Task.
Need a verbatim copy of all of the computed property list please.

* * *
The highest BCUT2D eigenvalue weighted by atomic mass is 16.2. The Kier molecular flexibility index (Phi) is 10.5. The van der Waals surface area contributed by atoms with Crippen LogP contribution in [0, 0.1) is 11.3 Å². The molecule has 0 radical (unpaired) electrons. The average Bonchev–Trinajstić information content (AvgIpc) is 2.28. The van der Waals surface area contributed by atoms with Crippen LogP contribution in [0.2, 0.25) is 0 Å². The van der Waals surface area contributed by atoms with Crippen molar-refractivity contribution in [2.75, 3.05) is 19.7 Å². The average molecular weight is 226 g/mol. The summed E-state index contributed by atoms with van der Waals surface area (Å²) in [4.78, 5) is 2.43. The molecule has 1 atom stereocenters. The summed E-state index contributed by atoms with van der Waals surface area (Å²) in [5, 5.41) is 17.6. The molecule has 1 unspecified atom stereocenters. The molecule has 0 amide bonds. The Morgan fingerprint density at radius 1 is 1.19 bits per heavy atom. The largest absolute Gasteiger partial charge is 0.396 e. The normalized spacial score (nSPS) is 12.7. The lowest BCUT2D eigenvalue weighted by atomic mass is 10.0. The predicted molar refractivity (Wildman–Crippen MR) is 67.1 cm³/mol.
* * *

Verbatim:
The highest BCUT2D eigenvalue weighted by atomic mass is 16.2. The Kier molecular flexibility index (Phi) is 10.5. The van der Waals surface area contributed by atoms with Crippen LogP contribution in [0, 0.1) is 11.3 Å². The molecule has 0 radical (unpaired) electrons. The average Bonchev–Trinajstić information content (AvgIpc) is 2.28. The van der Waals surface area contributed by atoms with Crippen LogP contribution in [0.2, 0.25) is 0 Å². The van der Waals surface area contributed by atoms with Crippen molar-refractivity contribution in [2.75, 3.05) is 19.7 Å². The average molecular weight is 226 g/mol. The summed E-state index contributed by atoms with van der Waals surface area (Å²) in [4.78, 5) is 2.43. The molecule has 1 atom stereocenters. The summed E-state index contributed by atoms with van der Waals surface area (Å²) in [5, 5.41) is 17.6. The molecule has 1 unspecified atom stereocenters. The molecule has 0 amide bonds. The Morgan fingerprint density at radius 1 is 1.19 bits per heavy atom. The largest absolute Gasteiger partial charge is 0.396 e. The normalized spacial score (nSPS) is 12.7. The lowest BCUT2D eigenvalue weighted by atomic mass is 10.0. The predicted molar refractivity (Wildman–Crippen MR) is 67.1 cm³/mol.